Microsoft, Nintendo, and Sony — the tech companies behind popular consoles Xbox One, Switch, and PS4, respectively — have submitted a joint letter to the United States government expressing concerns over proposed tariffs that would impact manufacturing their game consoles in China.
In the letter, dated June 17 and addressed to Joseph Barloon at the Office of the United States Trade Representative (USTR), the industry leaders explain how tariffs on video game consoles hurt consumers, developers, retailers, and manufacturers alike. The USTR’s tariffs also “risk job losses in the industry,” and “stifle innovation.”
Microsoft, Nintendo, and Sony point out in the letter that in 2018 over 96 percent of video game consoles were built in China, so redirecting one hundred percent of manufacturing to the US or another country would disrupt the current supply chain and raise costs, "even beyond the cost of the proposed tariffs."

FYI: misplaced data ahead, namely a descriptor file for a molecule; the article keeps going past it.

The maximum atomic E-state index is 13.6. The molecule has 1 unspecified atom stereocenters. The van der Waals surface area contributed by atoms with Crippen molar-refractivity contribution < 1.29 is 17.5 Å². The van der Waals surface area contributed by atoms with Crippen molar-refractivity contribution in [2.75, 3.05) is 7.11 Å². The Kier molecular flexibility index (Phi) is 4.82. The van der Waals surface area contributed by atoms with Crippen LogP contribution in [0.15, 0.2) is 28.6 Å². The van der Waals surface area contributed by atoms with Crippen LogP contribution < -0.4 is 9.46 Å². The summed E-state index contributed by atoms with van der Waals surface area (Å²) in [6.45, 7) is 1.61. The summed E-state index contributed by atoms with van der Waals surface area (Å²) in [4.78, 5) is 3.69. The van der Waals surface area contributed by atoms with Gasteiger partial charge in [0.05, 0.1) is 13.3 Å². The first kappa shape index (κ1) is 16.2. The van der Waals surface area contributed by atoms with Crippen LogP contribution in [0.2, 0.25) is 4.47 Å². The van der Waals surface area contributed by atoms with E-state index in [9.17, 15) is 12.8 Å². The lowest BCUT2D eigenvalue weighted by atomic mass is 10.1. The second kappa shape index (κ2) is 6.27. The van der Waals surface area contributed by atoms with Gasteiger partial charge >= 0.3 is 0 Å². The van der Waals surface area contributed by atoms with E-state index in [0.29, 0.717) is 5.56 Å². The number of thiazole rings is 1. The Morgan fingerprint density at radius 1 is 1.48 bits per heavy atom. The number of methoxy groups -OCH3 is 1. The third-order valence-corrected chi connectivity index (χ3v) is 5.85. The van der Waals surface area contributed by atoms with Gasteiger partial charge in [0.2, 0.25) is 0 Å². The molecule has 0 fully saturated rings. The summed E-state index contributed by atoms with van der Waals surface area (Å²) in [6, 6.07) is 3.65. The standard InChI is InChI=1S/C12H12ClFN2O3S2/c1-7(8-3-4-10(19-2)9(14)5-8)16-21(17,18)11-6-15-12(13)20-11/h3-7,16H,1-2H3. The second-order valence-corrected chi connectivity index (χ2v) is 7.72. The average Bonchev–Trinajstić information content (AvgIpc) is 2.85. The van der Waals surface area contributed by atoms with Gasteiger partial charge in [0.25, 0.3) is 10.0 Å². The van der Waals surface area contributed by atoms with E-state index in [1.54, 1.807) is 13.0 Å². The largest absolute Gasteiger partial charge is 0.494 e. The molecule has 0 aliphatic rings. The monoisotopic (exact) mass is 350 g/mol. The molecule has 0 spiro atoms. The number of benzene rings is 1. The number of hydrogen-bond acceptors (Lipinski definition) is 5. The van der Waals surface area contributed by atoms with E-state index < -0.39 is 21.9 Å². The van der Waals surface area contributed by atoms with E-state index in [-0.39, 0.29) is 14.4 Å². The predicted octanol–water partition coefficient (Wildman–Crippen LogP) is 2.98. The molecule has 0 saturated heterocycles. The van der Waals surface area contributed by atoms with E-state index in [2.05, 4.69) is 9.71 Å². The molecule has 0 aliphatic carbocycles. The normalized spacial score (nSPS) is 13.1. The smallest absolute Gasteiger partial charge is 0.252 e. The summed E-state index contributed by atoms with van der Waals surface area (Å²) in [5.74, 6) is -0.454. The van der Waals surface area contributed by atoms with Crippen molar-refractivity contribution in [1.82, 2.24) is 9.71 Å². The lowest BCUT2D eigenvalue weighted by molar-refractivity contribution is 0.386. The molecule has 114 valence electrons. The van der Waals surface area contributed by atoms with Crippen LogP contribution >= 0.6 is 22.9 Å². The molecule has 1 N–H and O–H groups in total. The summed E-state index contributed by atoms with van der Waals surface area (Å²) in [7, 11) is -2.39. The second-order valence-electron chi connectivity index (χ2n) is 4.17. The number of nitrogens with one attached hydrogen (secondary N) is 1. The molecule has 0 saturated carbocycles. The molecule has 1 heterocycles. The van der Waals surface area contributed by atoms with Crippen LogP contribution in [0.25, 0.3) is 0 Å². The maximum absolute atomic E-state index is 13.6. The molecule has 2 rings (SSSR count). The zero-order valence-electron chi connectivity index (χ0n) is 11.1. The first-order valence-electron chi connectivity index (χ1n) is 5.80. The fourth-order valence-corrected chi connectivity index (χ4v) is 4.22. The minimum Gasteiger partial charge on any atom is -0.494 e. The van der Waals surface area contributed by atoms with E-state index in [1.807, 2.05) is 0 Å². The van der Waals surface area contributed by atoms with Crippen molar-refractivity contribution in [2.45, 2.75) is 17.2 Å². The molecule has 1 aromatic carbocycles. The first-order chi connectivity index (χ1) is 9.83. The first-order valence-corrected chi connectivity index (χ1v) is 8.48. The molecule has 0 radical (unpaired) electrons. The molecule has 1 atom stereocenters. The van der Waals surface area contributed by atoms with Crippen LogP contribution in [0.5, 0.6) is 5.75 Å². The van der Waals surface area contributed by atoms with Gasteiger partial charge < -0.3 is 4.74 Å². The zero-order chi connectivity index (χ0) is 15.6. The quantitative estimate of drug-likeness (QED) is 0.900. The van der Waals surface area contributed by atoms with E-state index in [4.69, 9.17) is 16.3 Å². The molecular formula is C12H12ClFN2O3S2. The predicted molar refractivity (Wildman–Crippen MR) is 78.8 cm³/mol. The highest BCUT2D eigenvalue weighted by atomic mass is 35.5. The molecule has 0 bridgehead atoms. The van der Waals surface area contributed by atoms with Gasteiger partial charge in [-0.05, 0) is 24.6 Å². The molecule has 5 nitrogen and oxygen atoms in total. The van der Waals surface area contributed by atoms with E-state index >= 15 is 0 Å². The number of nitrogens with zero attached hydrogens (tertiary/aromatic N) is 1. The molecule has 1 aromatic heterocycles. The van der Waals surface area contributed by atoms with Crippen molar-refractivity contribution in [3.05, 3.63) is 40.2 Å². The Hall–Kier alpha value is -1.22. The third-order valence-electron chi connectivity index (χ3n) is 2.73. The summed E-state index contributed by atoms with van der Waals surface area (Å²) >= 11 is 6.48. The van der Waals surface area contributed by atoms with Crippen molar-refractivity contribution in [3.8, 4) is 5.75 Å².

"In a single year (2018), our three companies collectively sold more than 15 million video game consoles in the United States alone. Together, we currently employ nearly 8,000 people across the United States," the letter states, additionally noting the $43 billion the video game industry generated in revenue last year.
The proposed tariffs add a 25% tax on all imports from China. Microsoft, Nintendo, and Sony say the tariffs “likely put a new video game console out of reach for many American families,” if retail prices for their signature products rise to offset the tax.
Describing a "ripple effect," the three game publishers say that the imposed tariffs increase on consoles will hurt also the smaller software developers they collaborate with. "Our consoles have generated a vast ecosystem of small and medium-sized game developers," the letter says. "A significant number of the games played on Microsoft, Nintendo, and SIE video game consoles are not developed by our companies in-house."
Microsoft, Nintendo, and Sony are among the half a dozen tech companies that have publicly asked the current administration to excuse their products from the raise in tariffs on Chinese goods. In particular, there’s concern over tariffs being placed on popular devices before the 2019 holiday season. The USTR held the hearings on June 17, which means they can go into effect at any time.